### CS63 Fall 2002 Lab 5: Konane Due: Friday, November 1 by noon

#### LAB INSTRUCTIONS

Implement a program to play the game of Konane, also known as Hawaiian Checkers. You may work in teams of two or three on this lab. We will play the game on an 8 by 8 board of light and dark pieces as shown below (using X for dark and O for light).

```     0 1 2 3 4 5 6 7
0  X O X O X O X O
1  O X O X O X O X
2  X O X O X O X O
3  O X O X O X O X
4  X O X O X O X O
5  O X O X O X O X
6  X O X O X O X O
7  O X O X O X O X
```

First, the dark player removes a dark piece either at position (0, 0), (7, 7), (3, 3), or (4, 4). Next the light player removes a piece adjacent to the space created by the first move. Then the players alternate moves, each jumping one of his/her own pieces over one horizontally or vertically adjacent opponent's piece, landing in a space on the other side, and removing the jumped piece. If desired, this may be continued in a multiple move, as long as the same piece is moved in a straight line. The game ends when one player can no longer move and that player is considered the loser.

Try playing against Aaron Carlisle's Konane game from the 2000 AI class to get a better sense of how the game is played.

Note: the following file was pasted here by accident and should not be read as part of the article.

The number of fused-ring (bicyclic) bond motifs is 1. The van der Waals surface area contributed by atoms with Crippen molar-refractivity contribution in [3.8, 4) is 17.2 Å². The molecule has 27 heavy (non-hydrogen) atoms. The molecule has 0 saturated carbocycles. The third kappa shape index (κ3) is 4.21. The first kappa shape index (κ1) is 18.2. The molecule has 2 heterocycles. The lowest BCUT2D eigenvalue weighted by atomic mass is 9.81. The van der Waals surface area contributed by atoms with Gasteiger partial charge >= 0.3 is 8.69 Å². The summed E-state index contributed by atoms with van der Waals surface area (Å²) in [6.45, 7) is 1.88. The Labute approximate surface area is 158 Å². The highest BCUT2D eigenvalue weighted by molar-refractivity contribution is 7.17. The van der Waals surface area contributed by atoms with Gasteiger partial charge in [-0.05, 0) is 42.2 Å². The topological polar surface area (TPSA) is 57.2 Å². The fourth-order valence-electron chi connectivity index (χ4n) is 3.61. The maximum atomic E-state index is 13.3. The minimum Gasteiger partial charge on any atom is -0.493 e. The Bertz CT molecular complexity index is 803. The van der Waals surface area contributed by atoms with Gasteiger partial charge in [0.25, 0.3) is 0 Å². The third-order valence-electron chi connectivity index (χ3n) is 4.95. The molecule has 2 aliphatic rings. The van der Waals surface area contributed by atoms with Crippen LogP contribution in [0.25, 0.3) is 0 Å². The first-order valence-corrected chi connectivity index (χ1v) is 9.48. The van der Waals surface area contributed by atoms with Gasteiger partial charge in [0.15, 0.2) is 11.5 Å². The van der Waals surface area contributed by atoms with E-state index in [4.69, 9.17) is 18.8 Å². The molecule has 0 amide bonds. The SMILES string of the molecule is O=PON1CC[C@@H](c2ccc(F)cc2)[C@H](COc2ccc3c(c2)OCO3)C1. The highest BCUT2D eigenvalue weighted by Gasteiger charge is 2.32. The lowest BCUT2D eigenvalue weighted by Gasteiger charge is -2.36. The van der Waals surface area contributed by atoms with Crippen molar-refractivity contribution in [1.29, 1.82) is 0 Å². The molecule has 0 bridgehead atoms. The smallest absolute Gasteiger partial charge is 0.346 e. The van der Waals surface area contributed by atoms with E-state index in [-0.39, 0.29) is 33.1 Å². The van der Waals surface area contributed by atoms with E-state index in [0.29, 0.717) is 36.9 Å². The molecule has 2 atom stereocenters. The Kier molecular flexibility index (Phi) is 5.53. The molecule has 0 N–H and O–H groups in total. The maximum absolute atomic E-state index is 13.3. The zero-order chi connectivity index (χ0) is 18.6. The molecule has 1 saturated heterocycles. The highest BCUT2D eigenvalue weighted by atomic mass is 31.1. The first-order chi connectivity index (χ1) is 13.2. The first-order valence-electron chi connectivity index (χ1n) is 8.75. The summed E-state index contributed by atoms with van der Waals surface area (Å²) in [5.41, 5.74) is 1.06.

#### Implementation details

• You may write your Konane player in Scheme, C, or Java.
• As a first step, develop the board representation and the expander function that will find all legal moves from a given board configuration. Start with a program that simply picks a random move from the list of possible successors and plays against a human opponent.
• Next add the functionality needed to allow your program to play against itself as well as against a human opponent.
• Finally, your program should use the Minimax algorithm with alpha-beta pruning to decide its moves. To use Minimax you'll need to develop a static evalutation function. Your evaluator will largely determine the success of your program, so it is worth spending time testing various methods.
• Your game does not need a fancy GUI. You may add this feature, but only once the key pieces of the program are working. It is more important to have a solid playing strategy than a flashy interface.
• For each game, your program should gather the following data:
1. The number of times a static evaluation was done.
2. The average branching factor.
3. The number of cut offs that took place during the search.
• Play the game by varying the depth of search (from 1 to 4) and plot the above results.

#### THE ARBITER PROGRAM

Thanks to much hard work by Erik Osheim, with help from Tia Newhall, Sean Finney and Daniel Sproul, we now have an arbiter program to help us run the tournament. To get a copy of the arbiter do the following:

1. cd to the directory where you want the arbiter directory made
2. cvs -d /home/osheim/CVS checkout arbiter
3. cd arbiter
4. make
If you'd like to test the arbiter, I have provided two different konane players called dumb and smarter. The dumb version does not do any search; it simply returns the first move from the list of successors. The smarter version does a minimax search to depth four using a relatively simple static evaluator. The smarter version should win regardless of whether it goes first or second. You can copy them from: